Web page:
Soul Searching, Republicans and the Mainline Church

Being a Republican right now is both frustrating and a bit hopeful.  As someone who has been worried about the direction of the party over the years, there is something hopeful of how Republicans are trying to understand the sweeping victory of the Democrats last week.  I’ve seen a bunch of articles about the how the GOP has to change to meet the upcoming shift in the demographics of nation.

There has always been a small hope that some election would be the one where the GOP would hit bottom and finally come to some conclusion that it needed to change.  I was a little surprised it came so quickly, but I’m glad it did.  This time of wondering what works and what doesn’t is good for the party and might make it a competative party once again, this time with a more diverse base than before.
Lutheran pastor Keith Anderson has written a fascinating blog post about how the mainline churches are in a similar path to irrelevance as the GOP.  Here’s a bit of what Anderson says:

It turns out that the downfall of the Romney campaign was not appreciating the demographic shifts that had taken place in the country over the last four years. America and the electorate had become more diverse and urban – and the tone, resonant issues, language, and culture had shifted along with them.

In many ways, the mainline church now finds itself in the same position as the Republican party – scrambling to catch up to changes in country and culture. The Church must understand the lesson of the Romney defeat and pivot toward the culture that exists now rather than the one that used to be.

His post makes a lot of sense.  I am hopeful that the Republicans will listen to the people and make changes to meet this changing America.  I’m not so sure when it comes to my own churches that make up Mainline Protestantism.  While both institutions are in need of a serious overhaul, I am afraid that only one of them is really able to take a good long look at itself and ask some hard questions of itself.  Republicans have the chance to listen and try something new, the chance to retreat on some issues until another day and the willingness to embrace new ideas while keep their values intact.

Mainline Protestantism, of which I am a part, there is less willingness for self-examination.  For some reason, we never want to hear bad news.  On more than one occasion, I’ve heard pastors dismiss the shortcomings of Progressive Christianity and talk about how the future is bright.  I surely don’t want to focus only on our shrinking budgets and empty pews, but I do think it makes sense to at least be honest that there are problems, since it’s only when we admit our own shortcomings can we actually make change.

During the summer, New York Times columnist Ross Douthat wrote a post about the faltering of Liberal Christianity.  I thought it was good advice to take heart.  His words brought out a backlash among Progressive Christians. They didn’t much appreciate this conservative telling them how to do church.  Allan Bevere summed up that mainliners tend to not examine themselves in the same way that evangelicals have as of late:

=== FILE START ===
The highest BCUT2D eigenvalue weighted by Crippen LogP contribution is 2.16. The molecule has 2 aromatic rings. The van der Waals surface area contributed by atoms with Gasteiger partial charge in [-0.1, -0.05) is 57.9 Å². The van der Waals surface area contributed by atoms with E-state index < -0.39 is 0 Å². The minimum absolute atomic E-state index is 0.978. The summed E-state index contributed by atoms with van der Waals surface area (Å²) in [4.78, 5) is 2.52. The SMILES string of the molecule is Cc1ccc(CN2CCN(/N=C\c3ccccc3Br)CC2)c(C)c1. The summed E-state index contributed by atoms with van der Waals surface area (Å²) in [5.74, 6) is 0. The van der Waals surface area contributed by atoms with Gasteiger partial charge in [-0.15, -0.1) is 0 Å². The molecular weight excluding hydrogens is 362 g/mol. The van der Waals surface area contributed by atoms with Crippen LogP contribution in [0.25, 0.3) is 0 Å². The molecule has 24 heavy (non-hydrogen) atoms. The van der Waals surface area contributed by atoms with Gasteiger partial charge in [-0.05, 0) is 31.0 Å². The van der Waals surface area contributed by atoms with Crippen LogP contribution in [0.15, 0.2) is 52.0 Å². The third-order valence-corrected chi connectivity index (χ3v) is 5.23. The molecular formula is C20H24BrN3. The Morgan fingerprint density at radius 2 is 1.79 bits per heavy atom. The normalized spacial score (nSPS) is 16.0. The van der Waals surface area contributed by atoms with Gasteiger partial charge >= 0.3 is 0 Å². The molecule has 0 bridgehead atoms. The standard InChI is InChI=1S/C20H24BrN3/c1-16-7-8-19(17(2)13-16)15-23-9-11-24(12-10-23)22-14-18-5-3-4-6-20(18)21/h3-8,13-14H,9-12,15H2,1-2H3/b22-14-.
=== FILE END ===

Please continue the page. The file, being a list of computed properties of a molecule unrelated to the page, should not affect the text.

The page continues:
In recent years evangelical Protestantism has been going through a soul searching, questioning some of its cherished political and hermeneutical positions that have become so intertwined with evangelicalism. An increasing number of evangelicals are re-evaluating some of their “sacred” views on Scripture and science and politics. I think that has been a good thing. But I must say, I have not seen that same kind of soul searching among mainline Protestants. It cannot hurt to wonder if we always have it right. It cannot be a bad thing to remember that perhaps our views are not always biblical, but rather the opposite side of the same modern coin we share with those who are evangelical. Perhaps Dennis and John are beginning an important self-critical conversation that we mainliners need to have. If this is the start, I welcome it.
After all, the unexamined life, politic, and theology is not worth embracing… and it’s not good for the soul… or the church either. An adjective is meant to describe a noun, not get in the way.
I offered my own two cents on the issue:

I think Progressive Christianity has some great strengths.  However, we do a crappy job of self-examination.  We never allow ourselves to think that somehow what we do and how we do it might possibly be wrong.  We are unwilling to think about what we might have done wrong and how to correct for fear that we will become some kind of clone of the Southern Baptists.

Self-examination doesn’t mean we have to stop being progressive Christians.  It doesn’t mean throwing out everything.  But it does mean seeing what might be hurting us and putting aside our egos to in order to see if we are the best church we can be.  When liberal Christians start doing this, then we can be on the road to saving Liberal Christianity.  Until that happens, we will keep whistling down the road towards irrelevance.

I read a number of progressive and evangelical bloggers.  What has always struck me about the progressive bloggers is that there is this sense that they are right.  While there maybe doubts on whether or not Christ rose from the dead, there are no doubts when it comes to social policy.  For all their faults, evangelical bloggers seem more willing to look within and examine themselves.  There’s a lot more diversity of thought in evangelical circles than in progressive Christian ones.

What long to hear someday is some denominational exec get up before a crowd and say something like how we need to get our act together and fast.  I don’t want to hear more sunny talk.  I want more handwringing and a willingness to change for the better.  Will it happen?  I dunno; it depends on whether the mainline church has hit bottom yet.


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